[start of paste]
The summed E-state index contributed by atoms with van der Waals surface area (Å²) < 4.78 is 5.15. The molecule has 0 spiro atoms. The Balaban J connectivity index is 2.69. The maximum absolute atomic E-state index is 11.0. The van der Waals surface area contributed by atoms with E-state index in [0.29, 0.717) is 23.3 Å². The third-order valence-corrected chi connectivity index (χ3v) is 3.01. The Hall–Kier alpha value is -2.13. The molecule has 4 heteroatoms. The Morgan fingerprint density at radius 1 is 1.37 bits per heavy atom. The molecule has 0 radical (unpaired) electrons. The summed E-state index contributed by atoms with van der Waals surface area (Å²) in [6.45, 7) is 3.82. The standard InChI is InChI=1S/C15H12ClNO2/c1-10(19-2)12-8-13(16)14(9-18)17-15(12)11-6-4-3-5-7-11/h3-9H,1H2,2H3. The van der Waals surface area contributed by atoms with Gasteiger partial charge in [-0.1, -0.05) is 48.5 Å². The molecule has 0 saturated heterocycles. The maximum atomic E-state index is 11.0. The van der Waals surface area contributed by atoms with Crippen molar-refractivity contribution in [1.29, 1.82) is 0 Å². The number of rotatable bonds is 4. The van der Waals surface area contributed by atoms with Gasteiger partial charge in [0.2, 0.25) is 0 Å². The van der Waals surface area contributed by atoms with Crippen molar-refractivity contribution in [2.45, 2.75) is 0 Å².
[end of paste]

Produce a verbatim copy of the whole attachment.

The summed E-state index contributed by atoms with van der Waals surface area (Å²) < 4.78 is 5.15. The molecule has 0 spiro atoms. The Balaban J connectivity index is 2.69. The maximum absolute atomic E-state index is 11.0. The van der Waals surface area contributed by atoms with E-state index in [0.29, 0.717) is 23.3 Å². The third-order valence-corrected chi connectivity index (χ3v) is 3.01. The Hall–Kier alpha value is -2.13. The molecule has 4 heteroatoms. The Morgan fingerprint density at radius 1 is 1.37 bits per heavy atom. The molecule has 0 radical (unpaired) electrons. The summed E-state index contributed by atoms with van der Waals surface area (Å²) in [6.45, 7) is 3.82. The standard InChI is InChI=1S/C15H12ClNO2/c1-10(19-2)12-8-13(16)14(9-18)17-15(12)11-6-4-3-5-7-11/h3-9H,1H2,2H3. The van der Waals surface area contributed by atoms with Gasteiger partial charge in [-0.1, -0.05) is 48.5 Å². The molecule has 0 saturated heterocycles. The maximum atomic E-state index is 11.0. The van der Waals surface area contributed by atoms with Crippen molar-refractivity contribution in [1.29, 1.82) is 0 Å². The number of rotatable bonds is 4. The van der Waals surface area contributed by atoms with Gasteiger partial charge in [0.2, 0.25) is 0 Å². The van der Waals surface area contributed by atoms with Crippen molar-refractivity contribution in [2.45, 2.75) is 0 Å².